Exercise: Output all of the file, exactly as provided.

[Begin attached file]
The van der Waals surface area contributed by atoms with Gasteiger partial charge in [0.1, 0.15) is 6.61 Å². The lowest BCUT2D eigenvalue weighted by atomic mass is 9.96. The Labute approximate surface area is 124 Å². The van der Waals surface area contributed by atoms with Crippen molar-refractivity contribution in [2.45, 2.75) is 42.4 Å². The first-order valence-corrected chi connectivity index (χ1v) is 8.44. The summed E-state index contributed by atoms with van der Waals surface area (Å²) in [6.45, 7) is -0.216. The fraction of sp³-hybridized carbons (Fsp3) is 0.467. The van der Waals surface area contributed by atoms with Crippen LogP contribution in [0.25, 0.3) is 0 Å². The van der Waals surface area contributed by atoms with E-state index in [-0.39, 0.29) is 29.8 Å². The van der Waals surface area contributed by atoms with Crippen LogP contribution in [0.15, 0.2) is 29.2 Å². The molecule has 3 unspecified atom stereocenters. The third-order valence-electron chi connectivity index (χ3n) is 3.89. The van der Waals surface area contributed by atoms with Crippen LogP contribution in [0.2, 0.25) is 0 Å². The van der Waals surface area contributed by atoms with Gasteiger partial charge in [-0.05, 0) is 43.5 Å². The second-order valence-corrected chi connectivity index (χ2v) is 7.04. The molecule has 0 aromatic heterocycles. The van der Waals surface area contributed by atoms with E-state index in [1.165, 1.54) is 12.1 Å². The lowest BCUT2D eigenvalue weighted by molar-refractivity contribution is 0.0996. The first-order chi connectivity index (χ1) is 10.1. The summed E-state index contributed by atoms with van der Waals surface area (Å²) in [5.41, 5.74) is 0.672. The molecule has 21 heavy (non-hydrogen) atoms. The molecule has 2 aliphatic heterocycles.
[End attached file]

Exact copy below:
The van der Waals surface area contributed by atoms with Gasteiger partial charge in [0.1, 0.15) is 6.61 Å². The lowest BCUT2D eigenvalue weighted by atomic mass is 9.96. The Labute approximate surface area is 124 Å². The van der Waals surface area contributed by atoms with Crippen molar-refractivity contribution in [2.45, 2.75) is 42.4 Å². The first-order valence-corrected chi connectivity index (χ1v) is 8.44. The summed E-state index contributed by atoms with van der Waals surface area (Å²) in [6.45, 7) is -0.216. The fraction of sp³-hybridized carbons (Fsp3) is 0.467. The van der Waals surface area contributed by atoms with Crippen LogP contribution in [0.25, 0.3) is 0 Å². The van der Waals surface area contributed by atoms with E-state index in [-0.39, 0.29) is 29.8 Å². The van der Waals surface area contributed by atoms with Crippen LogP contribution in [0.15, 0.2) is 29.2 Å². The molecule has 3 unspecified atom stereocenters. The third-order valence-electron chi connectivity index (χ3n) is 3.89. The van der Waals surface area contributed by atoms with Crippen LogP contribution in [0.2, 0.25) is 0 Å². The van der Waals surface area contributed by atoms with Gasteiger partial charge in [-0.05, 0) is 43.5 Å². The second-order valence-corrected chi connectivity index (χ2v) is 7.04. The molecule has 0 aromatic heterocycles. The van der Waals surface area contributed by atoms with E-state index in [1.165, 1.54) is 12.1 Å². The lowest BCUT2D eigenvalue weighted by molar-refractivity contribution is 0.0996. The first-order chi connectivity index (χ1) is 10.1. The summed E-state index contributed by atoms with van der Waals surface area (Å²) in [5.41, 5.74) is 0.672. The molecule has 21 heavy (non-hydrogen) atoms. The molecule has 2 aliphatic heterocycles.